Netiquette doesn’t mean saying “please” and “thank you,” although that’s still important! Netiquette refers to practices and behaviors that help people interact safely and effectively in online spaces. When children are in the digital world, we can’t always be there to monitor what they (or others) are up to. With trolling, bullying, and other unethical behaviors becoming commonplace on the internet, it’s crucial that students know that they’re responsible for their own behaviors and responses — and that’s a powerful thing! Along with Y4Y’s Online Safety and Netiquette Training to Go, here are some important values to teach students:

  • Protect privacy — Never share important information with strangers online, even if they feel like “friends.”
  • Protect passwords — Set strong passwords and get in the habit of changing them regularly.
  • Steer clear of online bandits — To protect yourself from online stealing and viruses, make sure you know the difference between a shady site and a reputable one.
  • Keep your cool — If you encounter online bullying, it’s easy for emotions to run high. Instead of fanning the flames, the best thing to do is to report harassment (or any other behaviors that make you feel uncomfortable) to a trusted adult.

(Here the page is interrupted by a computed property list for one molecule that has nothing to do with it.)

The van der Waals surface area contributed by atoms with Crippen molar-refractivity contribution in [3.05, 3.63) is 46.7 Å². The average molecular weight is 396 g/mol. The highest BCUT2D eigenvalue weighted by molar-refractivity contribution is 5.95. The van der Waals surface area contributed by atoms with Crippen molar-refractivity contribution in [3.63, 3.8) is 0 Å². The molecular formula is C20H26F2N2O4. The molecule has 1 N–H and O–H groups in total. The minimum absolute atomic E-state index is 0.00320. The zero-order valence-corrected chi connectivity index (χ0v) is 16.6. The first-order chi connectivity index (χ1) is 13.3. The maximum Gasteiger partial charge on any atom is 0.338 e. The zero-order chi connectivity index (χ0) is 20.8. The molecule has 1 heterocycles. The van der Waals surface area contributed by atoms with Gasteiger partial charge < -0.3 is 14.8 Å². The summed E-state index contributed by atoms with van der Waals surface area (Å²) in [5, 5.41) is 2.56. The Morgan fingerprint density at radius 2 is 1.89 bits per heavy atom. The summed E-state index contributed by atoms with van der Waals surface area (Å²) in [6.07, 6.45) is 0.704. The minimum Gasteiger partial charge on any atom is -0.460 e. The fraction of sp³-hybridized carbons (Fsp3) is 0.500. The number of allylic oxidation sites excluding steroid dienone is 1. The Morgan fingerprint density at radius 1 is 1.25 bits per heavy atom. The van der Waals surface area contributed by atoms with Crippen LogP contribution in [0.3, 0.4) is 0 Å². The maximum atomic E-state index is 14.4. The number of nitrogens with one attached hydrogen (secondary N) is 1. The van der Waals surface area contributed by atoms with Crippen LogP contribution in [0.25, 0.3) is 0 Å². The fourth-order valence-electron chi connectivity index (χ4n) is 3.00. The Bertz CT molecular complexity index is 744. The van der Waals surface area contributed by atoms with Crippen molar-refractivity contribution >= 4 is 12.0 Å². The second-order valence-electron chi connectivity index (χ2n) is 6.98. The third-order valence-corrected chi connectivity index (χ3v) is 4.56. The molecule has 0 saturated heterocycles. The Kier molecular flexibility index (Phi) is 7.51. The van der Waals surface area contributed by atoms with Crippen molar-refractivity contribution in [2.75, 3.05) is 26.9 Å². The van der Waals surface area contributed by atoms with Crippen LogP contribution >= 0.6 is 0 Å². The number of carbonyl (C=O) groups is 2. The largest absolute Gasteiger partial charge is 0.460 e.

The internet can seem like a scary forest with monsters lurking at every turn. As adults, we’re well aware of the dangers. In fact, it’s easy for us to become Web Worriers. But ignoring the online world isn’t the answer. Instead, we can arm young people with the right tools and knowledge to help them avoid dark places and find a wonderland full of possibilities. The virtual age has just begun. The sooner students know how to navigate it, the sooner they can become Web Warriors!


February 7, 2023

an image looking down of a young school age girl doing homework It’s early enough in the new year that you may be living off the momentum of that new planner you bought and the gym membership you signed up for. In years past, these promising practices may have fizzled out instead of becoming regular habits. No doubt, you had every intention to color-code your meetings and conquer that rowing machine once and for all — not only for yourself but also to set a good example for your students. After all, it’s no secret that young people watch and imitate their adult role models’ behaviors. Feeling the pressure? Relax! Here are some insights and ideas you can use yourself (and share with staff and students) to prep for success.